As we mentioned earlier, the Bills used lots of disguise in both their pressure schemes and coverage, as they often do. From the sideline angle, look at the matchups on this play.
That’s Buffalo’s best cornerback, Tre’Davious White, on a tight end and a safety, Micah Hyde, on wide receiver Chase Claypool. Normally, you wouldn’t anticipate this being man coverage based on those matchups. But the Bills do this often. They don’t always have their cornerbacks travel in man coverage. Sometimes, they just match up to whoever aligns on their side. They also don’t always have their corners stay on the same side of the field if playing zone. They mix things up so it’s difficult for the quarterback to find any pre-snap indicators. Here, the Bills ended up playing tight-man coverage (and again were physical at the line of scrimmage).
The disguise was something to note on this play, but it didn’t necessarily make that play successful for the Bills. On the below play, however, the disguise was a major factor.
Pre-snap, it looked like Buffalo was in man-free coverage.
Roethlisberger wanted JuJu Smith-Schuster on a quick-out route, which he probably had if the Bills were playing man coverage. But the Bills weren’t playing man. They would spin out into Cover-2 post-snap. What did that mean for the coverage? It meant cornerback Levi Wallace would be sitting in the flat to the side of Smith-Schuster’s out route.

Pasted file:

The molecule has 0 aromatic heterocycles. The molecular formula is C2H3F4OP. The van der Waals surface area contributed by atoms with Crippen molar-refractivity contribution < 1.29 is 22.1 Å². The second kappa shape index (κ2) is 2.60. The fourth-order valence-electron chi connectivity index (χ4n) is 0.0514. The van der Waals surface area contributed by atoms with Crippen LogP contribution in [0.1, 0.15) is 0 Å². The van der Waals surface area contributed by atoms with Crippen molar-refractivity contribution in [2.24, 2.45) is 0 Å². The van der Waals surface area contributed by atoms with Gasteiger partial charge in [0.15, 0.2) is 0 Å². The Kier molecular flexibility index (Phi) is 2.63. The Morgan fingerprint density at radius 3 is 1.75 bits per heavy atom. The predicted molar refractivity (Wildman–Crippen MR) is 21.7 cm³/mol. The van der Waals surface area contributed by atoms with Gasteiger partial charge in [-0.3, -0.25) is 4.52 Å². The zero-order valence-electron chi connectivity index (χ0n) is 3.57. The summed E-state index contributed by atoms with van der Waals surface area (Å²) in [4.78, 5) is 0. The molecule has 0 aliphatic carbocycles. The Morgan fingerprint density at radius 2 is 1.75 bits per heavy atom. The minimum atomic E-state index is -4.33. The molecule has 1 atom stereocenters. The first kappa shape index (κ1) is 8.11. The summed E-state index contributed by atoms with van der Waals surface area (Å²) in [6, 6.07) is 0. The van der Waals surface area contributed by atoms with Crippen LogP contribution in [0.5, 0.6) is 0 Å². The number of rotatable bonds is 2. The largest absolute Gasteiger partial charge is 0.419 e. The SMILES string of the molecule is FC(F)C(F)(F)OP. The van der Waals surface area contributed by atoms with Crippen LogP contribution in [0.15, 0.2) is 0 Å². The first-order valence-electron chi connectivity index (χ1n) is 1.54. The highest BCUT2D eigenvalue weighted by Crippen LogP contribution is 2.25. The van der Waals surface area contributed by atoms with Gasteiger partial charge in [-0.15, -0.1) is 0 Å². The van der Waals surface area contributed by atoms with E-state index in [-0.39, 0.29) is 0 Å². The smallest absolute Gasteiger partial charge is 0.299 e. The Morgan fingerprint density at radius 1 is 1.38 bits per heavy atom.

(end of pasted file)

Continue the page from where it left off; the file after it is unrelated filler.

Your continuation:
Roethlisberger recognized this post-snap and couldn’t lead Smith-Schuster as a result. So he tried to put the ball behind him to avoid leading him into a big collision. The only problem was that Taron Johnson was closing on Smith-Schuster’s route from behind.
The thing with disguise is that it’s not only effective if it completely fools a quarterback. It’s effective if it prevents a quarterback from getting into the best possible play pre-snap. It’s effective if it delays his decision-making post snap. It’s effective if it prevents a quarterback from being able to account for as many defenders. That’s what happened here.
Roethlisberger saw the coverage spin out to Cover-2, as he said during his post-game press conference. So he intentionally threw the ball behind his receiver. But the disguise prevented him from focusing on every defender in the area. He did not account for how close Johnson was to Smith-Schuster, and the throw to settle his receiver in the zone led to a game-changing pick-6.
The Steelers are reeling right now. The defense is a little less dangerous due to recent injuries, and the offense has failed to put much pressure on any opponents in recent weeks. They are the #2 seed in the AFC at the moment, but things have to change soon if they’re going to do any damage in January.
The Bills, on the other hand, are coming together at the right time. The defense has been meshing in recent weeks and they had their most complete performance of the season against Pittsburgh. Right now, they are the biggest threat to the Chiefs in the AFC.